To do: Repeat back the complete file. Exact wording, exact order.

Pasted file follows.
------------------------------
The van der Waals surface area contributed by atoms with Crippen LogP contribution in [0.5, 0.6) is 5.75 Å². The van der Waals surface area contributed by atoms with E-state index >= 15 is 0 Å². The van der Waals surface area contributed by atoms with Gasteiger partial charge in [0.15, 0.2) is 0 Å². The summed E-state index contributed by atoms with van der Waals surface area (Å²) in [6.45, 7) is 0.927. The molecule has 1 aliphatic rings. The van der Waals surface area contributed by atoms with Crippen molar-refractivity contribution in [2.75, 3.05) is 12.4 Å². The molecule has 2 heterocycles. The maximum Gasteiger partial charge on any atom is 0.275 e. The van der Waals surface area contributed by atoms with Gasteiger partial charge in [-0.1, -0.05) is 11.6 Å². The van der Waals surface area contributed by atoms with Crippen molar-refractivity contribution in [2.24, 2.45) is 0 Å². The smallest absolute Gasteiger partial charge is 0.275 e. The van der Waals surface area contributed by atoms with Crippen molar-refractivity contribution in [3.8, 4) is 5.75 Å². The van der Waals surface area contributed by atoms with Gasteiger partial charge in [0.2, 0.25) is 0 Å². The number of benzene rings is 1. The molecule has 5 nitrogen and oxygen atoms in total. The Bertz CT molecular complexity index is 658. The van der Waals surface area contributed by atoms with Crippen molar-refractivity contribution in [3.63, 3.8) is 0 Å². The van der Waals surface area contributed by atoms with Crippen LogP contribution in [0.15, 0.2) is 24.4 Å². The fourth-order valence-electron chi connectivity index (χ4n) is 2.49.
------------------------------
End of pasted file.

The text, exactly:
The van der Waals surface area contributed by atoms with Crippen LogP contribution in [0.5, 0.6) is 5.75 Å². The van der Waals surface area contributed by atoms with E-state index >= 15 is 0 Å². The van der Waals surface area contributed by atoms with Gasteiger partial charge in [0.15, 0.2) is 0 Å². The summed E-state index contributed by atoms with van der Waals surface area (Å²) in [6.45, 7) is 0.927. The molecule has 1 aliphatic rings. The van der Waals surface area contributed by atoms with Crippen molar-refractivity contribution in [2.75, 3.05) is 12.4 Å². The molecule has 2 heterocycles. The maximum Gasteiger partial charge on any atom is 0.275 e. The van der Waals surface area contributed by atoms with Gasteiger partial charge in [-0.1, -0.05) is 11.6 Å². The van der Waals surface area contributed by atoms with Crippen molar-refractivity contribution in [2.24, 2.45) is 0 Å². The smallest absolute Gasteiger partial charge is 0.275 e. The van der Waals surface area contributed by atoms with Crippen molar-refractivity contribution in [3.8, 4) is 5.75 Å². The van der Waals surface area contributed by atoms with Gasteiger partial charge in [0.2, 0.25) is 0 Å². The number of benzene rings is 1. The molecule has 5 nitrogen and oxygen atoms in total. The Bertz CT molecular complexity index is 658. The van der Waals surface area contributed by atoms with Crippen molar-refractivity contribution in [3.63, 3.8) is 0 Å². The van der Waals surface area contributed by atoms with Crippen LogP contribution in [0.15, 0.2) is 24.4 Å². The fourth-order valence-electron chi connectivity index (χ4n) is 2.49.